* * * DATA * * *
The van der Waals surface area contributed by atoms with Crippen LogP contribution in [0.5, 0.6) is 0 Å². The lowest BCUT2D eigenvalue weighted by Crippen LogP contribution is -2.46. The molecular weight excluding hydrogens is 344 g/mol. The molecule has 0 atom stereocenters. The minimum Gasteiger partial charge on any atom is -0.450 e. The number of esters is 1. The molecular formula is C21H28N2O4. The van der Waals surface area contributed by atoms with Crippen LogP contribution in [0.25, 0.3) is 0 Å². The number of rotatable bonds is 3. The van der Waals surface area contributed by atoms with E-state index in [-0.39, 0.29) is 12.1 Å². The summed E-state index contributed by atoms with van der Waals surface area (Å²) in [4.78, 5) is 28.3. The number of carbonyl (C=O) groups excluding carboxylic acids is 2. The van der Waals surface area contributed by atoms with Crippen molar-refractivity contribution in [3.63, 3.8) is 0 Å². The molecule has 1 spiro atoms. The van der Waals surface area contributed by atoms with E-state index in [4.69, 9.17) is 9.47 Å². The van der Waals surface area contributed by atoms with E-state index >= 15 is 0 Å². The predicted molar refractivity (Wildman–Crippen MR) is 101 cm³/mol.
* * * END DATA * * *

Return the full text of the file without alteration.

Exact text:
The van der Waals surface area contributed by atoms with Crippen LogP contribution in [0.5, 0.6) is 0 Å². The lowest BCUT2D eigenvalue weighted by Crippen LogP contribution is -2.46. The molecular weight excluding hydrogens is 344 g/mol. The molecule has 0 atom stereocenters. The minimum Gasteiger partial charge on any atom is -0.450 e. The number of esters is 1. The molecular formula is C21H28N2O4. The van der Waals surface area contributed by atoms with Crippen LogP contribution in [0.25, 0.3) is 0 Å². The number of rotatable bonds is 3. The van der Waals surface area contributed by atoms with E-state index in [-0.39, 0.29) is 12.1 Å². The summed E-state index contributed by atoms with van der Waals surface area (Å²) in [4.78, 5) is 28.3. The number of carbonyl (C=O) groups excluding carboxylic acids is 2. The van der Waals surface area contributed by atoms with Crippen molar-refractivity contribution in [3.63, 3.8) is 0 Å². The molecule has 1 spiro atoms. The van der Waals surface area contributed by atoms with E-state index in [4.69, 9.17) is 9.47 Å². The van der Waals surface area contributed by atoms with E-state index >= 15 is 0 Å². The predicted molar refractivity (Wildman–Crippen MR) is 101 cm³/mol.